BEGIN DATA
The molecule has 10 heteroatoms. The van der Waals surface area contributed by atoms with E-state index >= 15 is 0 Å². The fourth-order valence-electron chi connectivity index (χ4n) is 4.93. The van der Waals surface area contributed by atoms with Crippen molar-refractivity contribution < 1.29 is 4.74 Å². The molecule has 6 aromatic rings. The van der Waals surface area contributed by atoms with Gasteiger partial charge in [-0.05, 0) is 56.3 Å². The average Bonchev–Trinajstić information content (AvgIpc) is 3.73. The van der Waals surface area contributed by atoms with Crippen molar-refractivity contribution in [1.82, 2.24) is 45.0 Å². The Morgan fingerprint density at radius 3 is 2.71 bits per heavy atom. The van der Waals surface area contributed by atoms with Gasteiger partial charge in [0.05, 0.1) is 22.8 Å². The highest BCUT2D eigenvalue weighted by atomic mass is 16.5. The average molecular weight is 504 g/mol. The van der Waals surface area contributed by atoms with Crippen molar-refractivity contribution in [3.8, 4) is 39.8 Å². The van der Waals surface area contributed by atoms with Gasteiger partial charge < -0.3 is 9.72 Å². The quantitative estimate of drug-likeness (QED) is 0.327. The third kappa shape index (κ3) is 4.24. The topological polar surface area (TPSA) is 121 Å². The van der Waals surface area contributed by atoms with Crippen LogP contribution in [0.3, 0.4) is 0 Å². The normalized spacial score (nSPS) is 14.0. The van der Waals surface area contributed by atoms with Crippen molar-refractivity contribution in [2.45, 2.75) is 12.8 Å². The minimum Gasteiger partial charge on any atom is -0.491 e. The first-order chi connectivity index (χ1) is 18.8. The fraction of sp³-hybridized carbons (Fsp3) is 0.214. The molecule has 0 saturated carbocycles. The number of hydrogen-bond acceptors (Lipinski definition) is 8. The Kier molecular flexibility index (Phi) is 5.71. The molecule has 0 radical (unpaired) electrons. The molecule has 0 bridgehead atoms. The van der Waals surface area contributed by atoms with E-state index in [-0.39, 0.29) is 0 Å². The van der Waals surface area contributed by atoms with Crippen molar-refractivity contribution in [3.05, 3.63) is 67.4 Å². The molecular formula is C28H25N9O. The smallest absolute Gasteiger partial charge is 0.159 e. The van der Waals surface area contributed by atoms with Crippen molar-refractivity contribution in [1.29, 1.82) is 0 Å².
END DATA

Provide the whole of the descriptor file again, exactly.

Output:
The molecule has 10 heteroatoms. The van der Waals surface area contributed by atoms with E-state index >= 15 is 0 Å². The fourth-order valence-electron chi connectivity index (χ4n) is 4.93. The van der Waals surface area contributed by atoms with Crippen molar-refractivity contribution < 1.29 is 4.74 Å². The molecule has 6 aromatic rings. The van der Waals surface area contributed by atoms with Gasteiger partial charge in [-0.05, 0) is 56.3 Å². The average Bonchev–Trinajstić information content (AvgIpc) is 3.73. The van der Waals surface area contributed by atoms with Crippen molar-refractivity contribution in [1.82, 2.24) is 45.0 Å². The Morgan fingerprint density at radius 3 is 2.71 bits per heavy atom. The van der Waals surface area contributed by atoms with Gasteiger partial charge in [0.05, 0.1) is 22.8 Å². The highest BCUT2D eigenvalue weighted by atomic mass is 16.5. The average molecular weight is 504 g/mol. The van der Waals surface area contributed by atoms with Crippen molar-refractivity contribution in [3.8, 4) is 39.8 Å². The van der Waals surface area contributed by atoms with Gasteiger partial charge < -0.3 is 9.72 Å². The quantitative estimate of drug-likeness (QED) is 0.327. The third kappa shape index (κ3) is 4.24. The topological polar surface area (TPSA) is 121 Å². The van der Waals surface area contributed by atoms with Crippen LogP contribution in [0.3, 0.4) is 0 Å². The normalized spacial score (nSPS) is 14.0. The van der Waals surface area contributed by atoms with Crippen molar-refractivity contribution in [2.45, 2.75) is 12.8 Å². The minimum Gasteiger partial charge on any atom is -0.491 e. The first-order chi connectivity index (χ1) is 18.8. The fraction of sp³-hybridized carbons (Fsp3) is 0.214. The molecule has 0 saturated carbocycles. The number of hydrogen-bond acceptors (Lipinski definition) is 8. The Kier molecular flexibility index (Phi) is 5.71. The molecule has 0 radical (unpaired) electrons. The molecule has 0 bridgehead atoms. The van der Waals surface area contributed by atoms with E-state index in [-0.39, 0.29) is 0 Å². The van der Waals surface area contributed by atoms with Crippen molar-refractivity contribution in [3.05, 3.63) is 67.4 Å². The molecular formula is C28H25N9O. The smallest absolute Gasteiger partial charge is 0.159 e. The van der Waals surface area contributed by atoms with Crippen molar-refractivity contribution in [1.29, 1.82) is 0 Å².